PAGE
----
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The 15 Tallest Skyscrapers in the World

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The 15 Tallest Skyscrapers in the World

Via background-pictures.picphotos.net

Humans, we’re an odd sort. We always want to outdo one another, and in many cases continually better our own accomplishments. Bigger, stronger, faster, higher; we can’t seem to excel enough. We’re constantly testing our limits, the limits of physics, and the limits of Mother Nature. When it comes to architecture we seem to constantly push the boundaries of height. New compounds, building materials, and a better understanding of construction and design have allowed us to reach unprecedented heights, literally. Our buildings have become taller and it’s no coincidence that the most monstrous skyscrapers on earth have been built in the last twenty-five years. Here are the fifteen tallest skyscrapers in the world.

15) Jin Mao Tower — Shanghai, China: 1,380 feet

Via en.wikipedia.org

Via en.wikipedia.org

Standing 1,380 feet (421 meters) tall the Jin Mao Tower opened in 1999. The building primarily serves as office space, but it also includes a hotel, shopping center, restaurants, a nightclub and an observation deck. The largest tenant is the Hyatt hotel which occupies over thirty floors and features a piano bar, café, several high-end restaurants and bars, a fitness center, swimming pool, and its own express elevator.

14) Trump International Hotel and Tower — Chicago, U.S.: 1,389 feet

Via en.wikipedia.org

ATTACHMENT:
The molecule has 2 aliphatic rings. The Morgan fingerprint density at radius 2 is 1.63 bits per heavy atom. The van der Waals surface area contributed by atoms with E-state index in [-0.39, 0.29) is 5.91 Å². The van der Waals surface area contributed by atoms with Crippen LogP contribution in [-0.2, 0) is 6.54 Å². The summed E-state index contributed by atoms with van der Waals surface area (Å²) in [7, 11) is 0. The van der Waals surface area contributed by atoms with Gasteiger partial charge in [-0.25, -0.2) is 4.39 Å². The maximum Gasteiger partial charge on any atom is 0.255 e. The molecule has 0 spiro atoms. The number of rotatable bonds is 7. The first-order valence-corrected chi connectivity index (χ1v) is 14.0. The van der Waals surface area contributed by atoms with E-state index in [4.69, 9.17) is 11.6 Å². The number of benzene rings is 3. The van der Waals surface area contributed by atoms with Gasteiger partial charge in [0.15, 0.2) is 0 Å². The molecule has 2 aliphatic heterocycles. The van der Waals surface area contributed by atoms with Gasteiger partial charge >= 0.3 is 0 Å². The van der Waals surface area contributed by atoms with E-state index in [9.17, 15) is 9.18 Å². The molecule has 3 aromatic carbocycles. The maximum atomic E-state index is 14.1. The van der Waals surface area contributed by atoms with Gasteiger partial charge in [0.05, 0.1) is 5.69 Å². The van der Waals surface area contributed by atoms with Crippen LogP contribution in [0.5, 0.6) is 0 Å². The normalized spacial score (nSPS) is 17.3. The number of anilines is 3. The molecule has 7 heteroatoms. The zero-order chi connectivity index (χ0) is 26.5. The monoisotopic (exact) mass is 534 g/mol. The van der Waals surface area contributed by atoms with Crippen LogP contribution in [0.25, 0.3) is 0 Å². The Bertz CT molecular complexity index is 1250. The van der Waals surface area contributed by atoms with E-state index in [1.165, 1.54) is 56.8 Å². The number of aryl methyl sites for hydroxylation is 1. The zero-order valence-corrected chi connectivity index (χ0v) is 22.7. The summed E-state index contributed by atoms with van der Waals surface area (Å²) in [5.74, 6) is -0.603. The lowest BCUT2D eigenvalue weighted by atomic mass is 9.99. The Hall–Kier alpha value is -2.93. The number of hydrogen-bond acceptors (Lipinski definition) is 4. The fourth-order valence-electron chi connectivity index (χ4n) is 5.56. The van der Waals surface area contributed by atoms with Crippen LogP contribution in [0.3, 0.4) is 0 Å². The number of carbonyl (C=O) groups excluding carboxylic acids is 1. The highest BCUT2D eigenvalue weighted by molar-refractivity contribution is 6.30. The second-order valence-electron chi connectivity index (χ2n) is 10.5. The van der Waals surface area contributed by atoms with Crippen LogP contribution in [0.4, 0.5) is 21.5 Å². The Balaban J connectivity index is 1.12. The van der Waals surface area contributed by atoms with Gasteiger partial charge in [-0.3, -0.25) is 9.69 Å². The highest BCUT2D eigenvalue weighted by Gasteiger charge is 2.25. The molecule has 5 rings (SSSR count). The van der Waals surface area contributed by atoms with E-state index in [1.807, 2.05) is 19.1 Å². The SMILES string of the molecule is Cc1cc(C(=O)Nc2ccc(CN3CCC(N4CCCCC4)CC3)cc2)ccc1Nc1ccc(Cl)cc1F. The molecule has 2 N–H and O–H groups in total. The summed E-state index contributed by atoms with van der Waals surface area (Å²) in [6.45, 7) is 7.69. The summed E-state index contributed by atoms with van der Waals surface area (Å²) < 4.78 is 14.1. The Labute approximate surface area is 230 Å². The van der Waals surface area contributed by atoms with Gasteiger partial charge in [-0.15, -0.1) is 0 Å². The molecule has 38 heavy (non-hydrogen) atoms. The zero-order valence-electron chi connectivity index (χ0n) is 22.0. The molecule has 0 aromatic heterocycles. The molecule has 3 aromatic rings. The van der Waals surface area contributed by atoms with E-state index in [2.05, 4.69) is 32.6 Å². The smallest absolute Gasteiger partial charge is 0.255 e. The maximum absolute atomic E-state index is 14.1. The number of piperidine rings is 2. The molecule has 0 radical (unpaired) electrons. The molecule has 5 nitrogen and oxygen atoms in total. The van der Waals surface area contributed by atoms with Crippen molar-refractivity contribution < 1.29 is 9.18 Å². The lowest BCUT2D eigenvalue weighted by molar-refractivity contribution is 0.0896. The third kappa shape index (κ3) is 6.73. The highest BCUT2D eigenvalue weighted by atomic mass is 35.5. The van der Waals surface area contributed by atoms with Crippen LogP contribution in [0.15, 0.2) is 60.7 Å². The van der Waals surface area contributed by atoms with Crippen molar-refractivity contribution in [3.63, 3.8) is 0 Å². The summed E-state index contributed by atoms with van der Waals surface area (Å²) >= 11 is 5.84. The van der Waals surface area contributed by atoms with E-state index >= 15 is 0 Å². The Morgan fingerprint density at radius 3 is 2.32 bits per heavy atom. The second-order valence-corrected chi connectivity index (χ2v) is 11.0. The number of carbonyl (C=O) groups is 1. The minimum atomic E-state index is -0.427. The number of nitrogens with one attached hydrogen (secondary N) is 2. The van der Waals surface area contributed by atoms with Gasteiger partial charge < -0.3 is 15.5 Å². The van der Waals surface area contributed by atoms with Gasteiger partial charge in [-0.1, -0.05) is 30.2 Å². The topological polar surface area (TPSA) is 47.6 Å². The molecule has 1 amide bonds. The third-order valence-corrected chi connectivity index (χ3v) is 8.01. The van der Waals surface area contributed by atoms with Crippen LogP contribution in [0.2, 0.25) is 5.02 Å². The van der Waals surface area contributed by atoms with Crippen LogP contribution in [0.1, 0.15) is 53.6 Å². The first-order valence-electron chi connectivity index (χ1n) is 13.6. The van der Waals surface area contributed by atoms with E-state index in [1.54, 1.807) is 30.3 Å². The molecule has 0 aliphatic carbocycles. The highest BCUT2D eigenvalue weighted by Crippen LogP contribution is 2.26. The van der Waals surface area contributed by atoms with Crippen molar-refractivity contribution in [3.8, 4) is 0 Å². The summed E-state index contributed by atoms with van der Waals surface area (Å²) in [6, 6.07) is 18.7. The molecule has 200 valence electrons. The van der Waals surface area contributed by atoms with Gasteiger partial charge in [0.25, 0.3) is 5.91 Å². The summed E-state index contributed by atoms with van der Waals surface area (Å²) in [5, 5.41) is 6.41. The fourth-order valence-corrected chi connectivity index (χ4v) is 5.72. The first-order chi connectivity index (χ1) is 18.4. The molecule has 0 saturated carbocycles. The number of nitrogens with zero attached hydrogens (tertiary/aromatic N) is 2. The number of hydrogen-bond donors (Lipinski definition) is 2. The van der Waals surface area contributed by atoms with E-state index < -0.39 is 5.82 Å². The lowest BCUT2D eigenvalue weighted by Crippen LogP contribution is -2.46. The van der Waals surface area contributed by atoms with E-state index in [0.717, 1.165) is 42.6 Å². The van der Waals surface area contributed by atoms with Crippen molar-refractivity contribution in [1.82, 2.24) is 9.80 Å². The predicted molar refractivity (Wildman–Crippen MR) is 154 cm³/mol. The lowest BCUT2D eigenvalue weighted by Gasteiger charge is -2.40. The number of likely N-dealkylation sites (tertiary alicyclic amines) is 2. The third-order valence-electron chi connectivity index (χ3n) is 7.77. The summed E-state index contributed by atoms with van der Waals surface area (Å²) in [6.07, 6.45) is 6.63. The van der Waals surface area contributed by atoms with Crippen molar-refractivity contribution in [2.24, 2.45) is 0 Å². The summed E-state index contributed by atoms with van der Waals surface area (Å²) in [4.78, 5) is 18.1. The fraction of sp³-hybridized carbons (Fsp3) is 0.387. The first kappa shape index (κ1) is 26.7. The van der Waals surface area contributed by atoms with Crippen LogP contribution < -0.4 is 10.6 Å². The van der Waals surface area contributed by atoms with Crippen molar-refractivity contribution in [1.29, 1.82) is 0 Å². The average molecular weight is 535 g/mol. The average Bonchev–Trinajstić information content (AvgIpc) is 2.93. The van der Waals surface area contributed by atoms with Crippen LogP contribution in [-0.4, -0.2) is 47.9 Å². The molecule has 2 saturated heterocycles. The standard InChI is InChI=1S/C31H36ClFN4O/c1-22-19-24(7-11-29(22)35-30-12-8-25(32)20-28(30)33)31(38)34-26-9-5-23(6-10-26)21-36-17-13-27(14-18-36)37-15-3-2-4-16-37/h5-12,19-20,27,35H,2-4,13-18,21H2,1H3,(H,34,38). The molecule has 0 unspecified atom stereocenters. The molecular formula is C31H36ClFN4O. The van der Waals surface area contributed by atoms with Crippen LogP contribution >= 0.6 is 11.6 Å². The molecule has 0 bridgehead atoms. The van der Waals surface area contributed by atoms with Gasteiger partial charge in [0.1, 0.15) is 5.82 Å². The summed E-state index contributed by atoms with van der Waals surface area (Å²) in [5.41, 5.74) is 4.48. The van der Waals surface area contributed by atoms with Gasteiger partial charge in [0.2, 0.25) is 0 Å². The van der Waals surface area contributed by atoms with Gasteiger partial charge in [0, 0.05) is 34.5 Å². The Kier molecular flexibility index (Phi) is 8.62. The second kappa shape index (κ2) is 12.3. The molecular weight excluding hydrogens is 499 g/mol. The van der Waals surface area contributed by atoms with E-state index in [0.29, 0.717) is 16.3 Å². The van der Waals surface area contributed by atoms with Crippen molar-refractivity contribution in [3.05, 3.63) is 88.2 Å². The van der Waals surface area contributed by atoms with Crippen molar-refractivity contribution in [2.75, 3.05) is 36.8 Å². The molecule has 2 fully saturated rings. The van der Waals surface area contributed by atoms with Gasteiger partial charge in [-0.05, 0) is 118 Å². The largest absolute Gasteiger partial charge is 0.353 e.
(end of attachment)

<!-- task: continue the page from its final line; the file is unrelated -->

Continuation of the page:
Via en.wikipedia.org

Built in 2009 this building is a combination of condos and high-priced hotel. It is 1,389 feet tall (423 meters) and cost $847 million to construct. The building was constructed on the site of the old Chicago Sun Times building near the river in downtown Chicago. In addition to the hotel and condos there is a restaurant located on the sixteen floor, a spa, and an exterior plaza, however it is the stunning views offered to hotel visitors that this hotel is most known for.

13) Guangzhou International Finance Center — Guangzhou, China: 1,440 feet

Via en.wikipedia.org

Via en.wikipedia.org

This skyscraper contains 103 floors and was completed in 2010 for the cost of $280 million. It’s primarily an office building, though there’s a Four Seasons hotel on the higher floors and an observation deck near the top. Originally this building was known as the Guangzhou West Tower. There were plans to build and even taller eastern structure, but that has yet to come to fruition. This building is 1,440 feet (440 meters) tall.

12) KK100 — Shenzhen, China: 1,449 feet

Via uniworldnews.org

Via uniworldnews.org

Formerly known as Kingkey 100 this skyscraper stands 1,449 feet tall (442 meters.) It’s a mixed-use building and contains both hotel and office space. There’s a garden, multiple restaurants, luxury shopping, a supermarket, and an IMAX theater. The hotel is actually a six-star business hotel. Construction of KK100 was completed in 2011.

11) Willis Tower — Chicago, U.S.: 1,450 feet

Via en.wikipedia.org

Via en.wikipedia.org

Formerly known as the Sears Tower, the Willis Tower stands 1,450 feet (442 meters) high and it’s the only building on this list built before 1998. The Willis Tower first opened in 1973 and was built for roughly $150 million. It’s the first building to use a method of construction called the bundled tube structure – which allowed the building to reach such great heights. It’s currently eleventh on this list but for the longest time it was the tallest skyscraper in the world.

10) Zifeng Tower — Nanjing, China: 1,480 feet

Via smithgill.com

Via smithgill.com

This 1,480 foot (450 meter) skyscraper opened in 2010. It contains 89 stories of retail and office space which also features a hotel, restaurants and an observation deck. This skyscraper took five years to construct and contains 54 lifts and elevators.

T8) Petronas Tower 1&2 — Kuala Lumpur, Malaysia: 1,483 feet

Via jolytrip.com

Via jolytrip.com

From 1998 until 2004 the dual skyscrapers known as the Twin Petronas Towers were considered the tallest buildings in the world. Tower two is leased out to various tenants including; Reuters, Microsoft, AVEVA, and others. Together these buildings cost $1.6 billion to construct. They stand 1,483 feet (451.9 meters) high.